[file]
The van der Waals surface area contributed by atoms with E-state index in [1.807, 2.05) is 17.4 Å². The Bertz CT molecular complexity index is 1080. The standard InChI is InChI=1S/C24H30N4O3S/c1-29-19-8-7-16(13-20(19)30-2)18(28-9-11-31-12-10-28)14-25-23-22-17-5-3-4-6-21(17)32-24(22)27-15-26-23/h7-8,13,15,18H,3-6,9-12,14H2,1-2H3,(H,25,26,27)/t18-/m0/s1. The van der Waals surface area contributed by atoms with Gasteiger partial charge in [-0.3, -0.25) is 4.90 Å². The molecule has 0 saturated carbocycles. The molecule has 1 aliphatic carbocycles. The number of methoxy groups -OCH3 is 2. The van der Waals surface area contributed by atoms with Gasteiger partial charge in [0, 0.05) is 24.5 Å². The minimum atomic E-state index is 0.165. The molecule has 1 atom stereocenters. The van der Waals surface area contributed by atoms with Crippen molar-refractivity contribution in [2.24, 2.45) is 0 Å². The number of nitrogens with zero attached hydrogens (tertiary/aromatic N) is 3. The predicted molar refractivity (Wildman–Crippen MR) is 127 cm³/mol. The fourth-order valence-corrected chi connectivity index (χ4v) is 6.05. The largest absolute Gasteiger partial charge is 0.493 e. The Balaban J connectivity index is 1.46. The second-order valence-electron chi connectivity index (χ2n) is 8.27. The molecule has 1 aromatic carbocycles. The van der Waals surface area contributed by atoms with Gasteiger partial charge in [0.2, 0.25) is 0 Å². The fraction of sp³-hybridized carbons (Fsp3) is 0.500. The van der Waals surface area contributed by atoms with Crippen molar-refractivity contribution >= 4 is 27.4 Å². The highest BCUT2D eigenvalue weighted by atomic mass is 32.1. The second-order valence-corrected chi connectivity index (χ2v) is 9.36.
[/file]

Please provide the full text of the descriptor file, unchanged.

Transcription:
The van der Waals surface area contributed by atoms with E-state index in [1.807, 2.05) is 17.4 Å². The Bertz CT molecular complexity index is 1080. The standard InChI is InChI=1S/C24H30N4O3S/c1-29-19-8-7-16(13-20(19)30-2)18(28-9-11-31-12-10-28)14-25-23-22-17-5-3-4-6-21(17)32-24(22)27-15-26-23/h7-8,13,15,18H,3-6,9-12,14H2,1-2H3,(H,25,26,27)/t18-/m0/s1. The van der Waals surface area contributed by atoms with Gasteiger partial charge in [-0.3, -0.25) is 4.90 Å². The molecule has 0 saturated carbocycles. The molecule has 1 aliphatic carbocycles. The number of methoxy groups -OCH3 is 2. The van der Waals surface area contributed by atoms with Gasteiger partial charge in [0, 0.05) is 24.5 Å². The minimum atomic E-state index is 0.165. The molecule has 1 atom stereocenters. The van der Waals surface area contributed by atoms with Crippen molar-refractivity contribution in [2.24, 2.45) is 0 Å². The number of nitrogens with zero attached hydrogens (tertiary/aromatic N) is 3. The predicted molar refractivity (Wildman–Crippen MR) is 127 cm³/mol. The fourth-order valence-corrected chi connectivity index (χ4v) is 6.05. The largest absolute Gasteiger partial charge is 0.493 e. The Balaban J connectivity index is 1.46. The second-order valence-electron chi connectivity index (χ2n) is 8.27. The molecule has 1 aromatic carbocycles. The van der Waals surface area contributed by atoms with Gasteiger partial charge in [0.2, 0.25) is 0 Å². The fraction of sp³-hybridized carbons (Fsp3) is 0.500. The van der Waals surface area contributed by atoms with Crippen molar-refractivity contribution >= 4 is 27.4 Å². The highest BCUT2D eigenvalue weighted by atomic mass is 32.1. The second-order valence-corrected chi connectivity index (χ2v) is 9.36.